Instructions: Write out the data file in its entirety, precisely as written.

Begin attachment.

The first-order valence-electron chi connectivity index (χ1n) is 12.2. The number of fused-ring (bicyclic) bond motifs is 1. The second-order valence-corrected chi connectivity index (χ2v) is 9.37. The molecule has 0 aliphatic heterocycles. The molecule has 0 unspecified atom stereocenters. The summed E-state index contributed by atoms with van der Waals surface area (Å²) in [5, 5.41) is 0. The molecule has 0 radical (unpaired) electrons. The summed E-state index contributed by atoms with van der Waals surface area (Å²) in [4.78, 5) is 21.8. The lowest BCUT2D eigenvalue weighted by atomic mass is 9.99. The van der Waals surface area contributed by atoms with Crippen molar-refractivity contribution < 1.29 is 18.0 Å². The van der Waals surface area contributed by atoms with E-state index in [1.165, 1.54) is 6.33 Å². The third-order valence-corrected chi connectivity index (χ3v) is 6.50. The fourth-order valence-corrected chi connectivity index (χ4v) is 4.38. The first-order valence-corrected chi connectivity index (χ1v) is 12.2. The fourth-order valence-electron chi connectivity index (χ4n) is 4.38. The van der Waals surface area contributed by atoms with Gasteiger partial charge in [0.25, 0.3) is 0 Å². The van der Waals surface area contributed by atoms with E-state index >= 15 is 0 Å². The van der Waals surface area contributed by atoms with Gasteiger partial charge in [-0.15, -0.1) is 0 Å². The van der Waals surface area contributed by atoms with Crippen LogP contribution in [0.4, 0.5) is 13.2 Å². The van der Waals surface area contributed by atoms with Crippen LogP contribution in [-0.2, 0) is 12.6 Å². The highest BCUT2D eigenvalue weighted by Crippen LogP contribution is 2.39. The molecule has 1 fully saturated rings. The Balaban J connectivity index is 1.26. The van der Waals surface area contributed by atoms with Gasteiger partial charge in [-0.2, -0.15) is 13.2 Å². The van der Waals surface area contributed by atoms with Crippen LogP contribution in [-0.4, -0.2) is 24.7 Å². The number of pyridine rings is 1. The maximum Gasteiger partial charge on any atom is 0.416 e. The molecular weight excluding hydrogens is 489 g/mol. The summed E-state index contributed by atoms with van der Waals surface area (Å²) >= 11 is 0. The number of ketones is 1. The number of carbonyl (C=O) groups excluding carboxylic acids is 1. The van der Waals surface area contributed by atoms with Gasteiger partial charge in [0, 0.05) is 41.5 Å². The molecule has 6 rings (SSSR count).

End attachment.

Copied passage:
The first-order valence-electron chi connectivity index (χ1n) is 12.2. The number of fused-ring (bicyclic) bond motifs is 1. The second-order valence-corrected chi connectivity index (χ2v) is 9.37. The molecule has 0 aliphatic heterocycles. The molecule has 0 unspecified atom stereocenters. The summed E-state index contributed by atoms with van der Waals surface area (Å²) in [5, 5.41) is 0. The molecule has 0 radical (unpaired) electrons. The summed E-state index contributed by atoms with van der Waals surface area (Å²) in [4.78, 5) is 21.8. The lowest BCUT2D eigenvalue weighted by atomic mass is 9.99. The van der Waals surface area contributed by atoms with Crippen molar-refractivity contribution < 1.29 is 18.0 Å². The van der Waals surface area contributed by atoms with E-state index in [1.165, 1.54) is 6.33 Å². The third-order valence-corrected chi connectivity index (χ3v) is 6.50. The fourth-order valence-corrected chi connectivity index (χ4v) is 4.38. The first-order valence-corrected chi connectivity index (χ1v) is 12.2. The fourth-order valence-electron chi connectivity index (χ4n) is 4.38. The van der Waals surface area contributed by atoms with Gasteiger partial charge in [0.25, 0.3) is 0 Å². The van der Waals surface area contributed by atoms with E-state index >= 15 is 0 Å². The van der Waals surface area contributed by atoms with Gasteiger partial charge in [-0.15, -0.1) is 0 Å². The van der Waals surface area contributed by atoms with Crippen LogP contribution in [0.4, 0.5) is 13.2 Å². The van der Waals surface area contributed by atoms with Crippen LogP contribution in [-0.2, 0) is 12.6 Å². The highest BCUT2D eigenvalue weighted by Crippen LogP contribution is 2.39. The molecule has 1 fully saturated rings. The Balaban J connectivity index is 1.26. The van der Waals surface area contributed by atoms with Gasteiger partial charge in [-0.2, -0.15) is 13.2 Å². The van der Waals surface area contributed by atoms with Crippen LogP contribution in [-0.4, -0.2) is 24.7 Å². The number of pyridine rings is 1. The maximum Gasteiger partial charge on any atom is 0.416 e. The molecular weight excluding hydrogens is 489 g/mol. The summed E-state index contributed by atoms with van der Waals surface area (Å²) >= 11 is 0. The number of ketones is 1. The number of carbonyl (C=O) groups excluding carboxylic acids is 1. The van der Waals surface area contributed by atoms with Gasteiger partial charge in [0, 0.05) is 41.5 Å². The molecule has 6 rings (SSSR count).